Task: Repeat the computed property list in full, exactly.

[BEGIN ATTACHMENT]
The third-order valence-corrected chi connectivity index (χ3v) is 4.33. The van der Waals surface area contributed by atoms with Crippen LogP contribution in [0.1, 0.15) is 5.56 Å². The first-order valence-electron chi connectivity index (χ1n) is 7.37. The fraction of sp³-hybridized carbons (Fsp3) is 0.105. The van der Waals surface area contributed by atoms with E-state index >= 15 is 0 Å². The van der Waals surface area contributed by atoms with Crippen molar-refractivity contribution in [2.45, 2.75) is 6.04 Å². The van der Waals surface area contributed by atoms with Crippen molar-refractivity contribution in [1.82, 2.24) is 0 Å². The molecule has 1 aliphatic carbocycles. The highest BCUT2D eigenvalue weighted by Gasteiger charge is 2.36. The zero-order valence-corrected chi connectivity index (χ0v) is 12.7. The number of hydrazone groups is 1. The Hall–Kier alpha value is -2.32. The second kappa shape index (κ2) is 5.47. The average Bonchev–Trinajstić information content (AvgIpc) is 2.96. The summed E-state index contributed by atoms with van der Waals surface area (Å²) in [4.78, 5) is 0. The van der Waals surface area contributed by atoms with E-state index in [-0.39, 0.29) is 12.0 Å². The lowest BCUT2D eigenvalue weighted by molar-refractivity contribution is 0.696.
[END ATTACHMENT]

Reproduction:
The third-order valence-corrected chi connectivity index (χ3v) is 4.33. The van der Waals surface area contributed by atoms with Crippen LogP contribution in [0.1, 0.15) is 5.56 Å². The first-order valence-electron chi connectivity index (χ1n) is 7.37. The fraction of sp³-hybridized carbons (Fsp3) is 0.105. The van der Waals surface area contributed by atoms with E-state index >= 15 is 0 Å². The van der Waals surface area contributed by atoms with Crippen molar-refractivity contribution in [2.45, 2.75) is 6.04 Å². The van der Waals surface area contributed by atoms with Crippen molar-refractivity contribution in [1.82, 2.24) is 0 Å². The molecule has 1 aliphatic carbocycles. The highest BCUT2D eigenvalue weighted by Gasteiger charge is 2.36. The zero-order valence-corrected chi connectivity index (χ0v) is 12.7. The number of hydrazone groups is 1. The Hall–Kier alpha value is -2.32. The second kappa shape index (κ2) is 5.47. The average Bonchev–Trinajstić information content (AvgIpc) is 2.96. The summed E-state index contributed by atoms with van der Waals surface area (Å²) in [4.78, 5) is 0. The van der Waals surface area contributed by atoms with E-state index in [-0.39, 0.29) is 12.0 Å². The lowest BCUT2D eigenvalue weighted by molar-refractivity contribution is 0.696.